Yak shaving is a term invented by Carlin Vieri at the MIT AI Lab. Yak shaving is what you are doing when you're doing some
stupid, fiddly little task that bears no obvious relationship to what
you're supposed to be working on, but yet a chain of twelve causal
relations links what you're doing to the original meta-task.
Here's an example:
"I was working on my thesis and realized I needed a reference. I'd
seen a post on comp.arch recently that cited a paper, so I fired up
gnus. While I was searching the for the post, I came across another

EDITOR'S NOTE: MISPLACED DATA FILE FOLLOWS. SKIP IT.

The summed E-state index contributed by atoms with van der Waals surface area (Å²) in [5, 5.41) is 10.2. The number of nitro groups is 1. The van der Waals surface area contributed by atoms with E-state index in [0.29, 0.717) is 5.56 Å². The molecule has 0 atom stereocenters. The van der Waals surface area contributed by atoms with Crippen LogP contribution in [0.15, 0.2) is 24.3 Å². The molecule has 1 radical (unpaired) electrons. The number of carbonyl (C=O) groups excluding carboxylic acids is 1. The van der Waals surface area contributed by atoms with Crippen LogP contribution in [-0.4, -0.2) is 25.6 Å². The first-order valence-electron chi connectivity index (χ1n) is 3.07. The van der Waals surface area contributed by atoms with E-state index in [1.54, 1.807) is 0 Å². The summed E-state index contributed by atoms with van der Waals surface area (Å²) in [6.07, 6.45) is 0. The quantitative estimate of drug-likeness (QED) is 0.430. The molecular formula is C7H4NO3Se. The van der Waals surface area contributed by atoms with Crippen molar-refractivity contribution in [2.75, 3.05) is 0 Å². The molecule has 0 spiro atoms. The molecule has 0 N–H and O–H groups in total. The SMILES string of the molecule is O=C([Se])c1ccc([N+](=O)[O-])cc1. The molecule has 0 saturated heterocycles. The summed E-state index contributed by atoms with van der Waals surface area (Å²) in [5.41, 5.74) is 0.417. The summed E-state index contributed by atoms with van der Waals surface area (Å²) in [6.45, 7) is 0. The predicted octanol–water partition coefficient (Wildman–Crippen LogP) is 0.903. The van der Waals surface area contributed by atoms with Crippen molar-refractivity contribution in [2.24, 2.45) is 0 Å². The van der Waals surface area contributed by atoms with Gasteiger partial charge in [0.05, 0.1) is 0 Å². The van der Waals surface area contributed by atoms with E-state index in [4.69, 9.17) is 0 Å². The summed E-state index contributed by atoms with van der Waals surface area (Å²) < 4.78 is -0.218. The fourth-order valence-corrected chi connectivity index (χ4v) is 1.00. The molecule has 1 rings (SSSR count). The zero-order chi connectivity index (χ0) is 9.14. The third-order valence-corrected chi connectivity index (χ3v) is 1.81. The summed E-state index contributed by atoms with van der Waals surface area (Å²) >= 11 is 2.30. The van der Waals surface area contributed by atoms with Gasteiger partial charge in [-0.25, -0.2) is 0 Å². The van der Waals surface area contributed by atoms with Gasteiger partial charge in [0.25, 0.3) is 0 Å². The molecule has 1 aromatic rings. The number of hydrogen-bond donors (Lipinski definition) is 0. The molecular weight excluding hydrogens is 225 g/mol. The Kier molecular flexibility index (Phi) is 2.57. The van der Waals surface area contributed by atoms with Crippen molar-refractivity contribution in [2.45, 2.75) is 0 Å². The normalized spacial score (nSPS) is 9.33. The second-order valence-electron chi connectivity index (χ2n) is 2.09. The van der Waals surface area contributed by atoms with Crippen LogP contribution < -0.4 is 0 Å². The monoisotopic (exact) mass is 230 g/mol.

post whose MIME encoding screwed up my ancient version of gnus, so I
stopped and downloaded the latest version of gnus.
"Unfortunately, the new version of gnus didn't work with emacs 18, so
I downloaded and built emacs 20. Of course, then I had to install
updated versions of a half-dozen other packages to keep other users
from hurting me. When I finally tried to use the new gnus, it kept
crapping out on my old configuration. And that's why I'm deep in the
gnus info pages and my .emacs file -- and yet it's all part of working
on my thesis."
The above is taken fairly directly from a post to the AI Lab's mailing list by Jeremy Brown, a tenured graduate student.